The problem here, is bigger than access or adoption of technology.  What we’re facing is systemic, as noted in reports by the Joint Center for Political and Economic Studies or the Pew Internet and American Life Project, which find that  less that 50% of African Americans and slightly over 50% of Hispanics have adopted broadband internet at home. What, then, does this mean? It means that minority youth are not growing up with the Internet in their home.  They are not developing the comfort and confidence with the technology that enables them to realize that they can be producers, not just consumers, of the latest new online gadget or widget; that empowers them to think, “what if I built something”?   The result?  Many minority youth don’t have access to all of the free online learning that is available to them.  Or, if they have access to it, they have not yet learned how to realize the power of technology and leverage it to their own best benefit.

When others talk about this issue they usually place one sided blame on the investors in the space.  I don’t really agree with that.  Several parties contribute and can help with the situation and receive benefits from helping. An entire calculus is involved in changing the culture from consumption to production and involves everyone from VCs and angel investors, start-ups large and small, minorities themselves and the government.

All of the private entities and individuals mentioned above are already known to our government, which is gradually taking steps toward embracing technology with initiatives like and the code for America ,but in order for us to create a new level of interest and engagement among our citizenry, we have to do more bring minorities into the fold.  Here are a few ideas for what the government can do to further incentivize techonology adoption and use.

  • Increase Technology Education in Schools: If you have seen “waiting for Superman” then you know the dire straights our inner city schools are facing. With the wealth of free information out there on sites like Khan Academy teachers can incorporate more learning resources than their budgets allow and also promote self discovery and inspire kids to move toward success in this era of “no child left behind.”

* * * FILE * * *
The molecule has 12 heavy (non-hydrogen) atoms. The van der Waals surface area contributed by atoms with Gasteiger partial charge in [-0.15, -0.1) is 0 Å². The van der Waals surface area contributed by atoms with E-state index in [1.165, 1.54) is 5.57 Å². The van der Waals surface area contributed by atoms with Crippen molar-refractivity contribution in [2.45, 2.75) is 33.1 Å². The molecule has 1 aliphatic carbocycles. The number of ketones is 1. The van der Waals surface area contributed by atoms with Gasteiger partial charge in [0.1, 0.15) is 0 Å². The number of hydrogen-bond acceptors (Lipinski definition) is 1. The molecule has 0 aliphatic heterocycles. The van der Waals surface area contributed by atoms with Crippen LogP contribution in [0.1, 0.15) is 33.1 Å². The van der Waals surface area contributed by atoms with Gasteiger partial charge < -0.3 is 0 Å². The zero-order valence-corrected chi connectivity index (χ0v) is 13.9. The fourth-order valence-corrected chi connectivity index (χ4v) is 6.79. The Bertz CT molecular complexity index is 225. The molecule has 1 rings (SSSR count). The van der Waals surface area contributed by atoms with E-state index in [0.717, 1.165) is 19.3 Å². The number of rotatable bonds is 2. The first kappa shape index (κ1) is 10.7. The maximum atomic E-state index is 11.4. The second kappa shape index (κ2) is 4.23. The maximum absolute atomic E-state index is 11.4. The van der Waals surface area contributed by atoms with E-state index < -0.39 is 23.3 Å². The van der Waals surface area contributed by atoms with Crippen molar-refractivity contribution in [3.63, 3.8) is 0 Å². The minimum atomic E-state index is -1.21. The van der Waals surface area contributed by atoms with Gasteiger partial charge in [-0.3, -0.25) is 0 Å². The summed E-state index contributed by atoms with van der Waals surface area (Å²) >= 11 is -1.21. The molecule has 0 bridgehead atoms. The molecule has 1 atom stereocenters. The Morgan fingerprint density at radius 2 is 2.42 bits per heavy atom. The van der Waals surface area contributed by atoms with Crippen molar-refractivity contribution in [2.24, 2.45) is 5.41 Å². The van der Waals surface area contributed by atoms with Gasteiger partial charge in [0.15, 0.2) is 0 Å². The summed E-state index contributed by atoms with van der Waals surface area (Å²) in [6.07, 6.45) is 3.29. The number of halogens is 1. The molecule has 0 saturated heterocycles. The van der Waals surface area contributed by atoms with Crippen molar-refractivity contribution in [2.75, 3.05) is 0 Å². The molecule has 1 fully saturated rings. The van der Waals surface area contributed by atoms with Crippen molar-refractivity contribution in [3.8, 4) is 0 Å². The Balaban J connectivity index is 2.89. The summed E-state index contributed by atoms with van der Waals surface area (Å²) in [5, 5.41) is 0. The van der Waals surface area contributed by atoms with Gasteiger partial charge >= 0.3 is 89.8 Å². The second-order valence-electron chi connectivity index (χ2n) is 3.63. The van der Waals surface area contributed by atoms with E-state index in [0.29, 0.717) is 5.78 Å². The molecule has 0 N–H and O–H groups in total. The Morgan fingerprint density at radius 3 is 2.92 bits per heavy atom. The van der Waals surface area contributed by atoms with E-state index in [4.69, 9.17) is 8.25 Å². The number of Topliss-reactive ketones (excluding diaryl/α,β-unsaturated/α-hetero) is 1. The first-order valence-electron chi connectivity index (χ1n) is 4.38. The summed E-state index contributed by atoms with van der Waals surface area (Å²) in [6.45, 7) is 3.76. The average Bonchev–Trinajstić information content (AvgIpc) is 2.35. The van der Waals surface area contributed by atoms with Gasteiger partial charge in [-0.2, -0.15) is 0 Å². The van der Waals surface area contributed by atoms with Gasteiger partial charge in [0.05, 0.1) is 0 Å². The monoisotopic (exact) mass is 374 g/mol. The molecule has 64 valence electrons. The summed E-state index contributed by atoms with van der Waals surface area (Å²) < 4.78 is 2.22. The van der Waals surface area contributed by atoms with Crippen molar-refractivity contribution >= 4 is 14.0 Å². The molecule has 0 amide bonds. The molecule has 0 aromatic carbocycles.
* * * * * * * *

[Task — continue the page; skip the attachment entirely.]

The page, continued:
• Subsidize Broadband Access and support Public-Private Partnerships: Whether through neighborhood wifi or discounts, we have to get broadband Internet into the hands of minority youth at home.  The library and school are good but they need it in their homes to change the systematic issues associated with non-adoption and hyper-consumerism.
  • Offer Digital Literacy Training For Adults: Since this issue is not new, we need to bridge the digital literacy gap with working adults so that they are comfortable with technology at home and can encourage their children and peers to be as well.
  • Create Digital Entrepreneurship Incubators: In the Start-up space there are technology incubators (Ycombinator and TechStars are two of many) which help fledgling entrepreneurs get thier company off the ground. The challenge with a lot of these programs is that the entrants come in with a certain set of skills (i.e. usually the ability to code) which causes minorities who lack such skills to shy away from these programs. The government could help by creating entities that train  people on the skills they would need to go into one of these incubator programs or even offer similar preparatory programs for people with a different skill set in the technology arena.
  • Create More Technology Programs For Kids:  Recently the Science and Engineering festival was held on the national mall.  This program was a partnership between corporate and non profit sponsors.  More of these  STEM programs need to happen in inner city schools.  These programs show children the excitement of solving problems with technology.
  • Continue to Give Incentive’s To  Small Businesses: The Small Business Jobs Act that President Obama signed recently was a great first step, they need to continue to give incentives to investors to invest in small business and minority and women-owned businesses as well.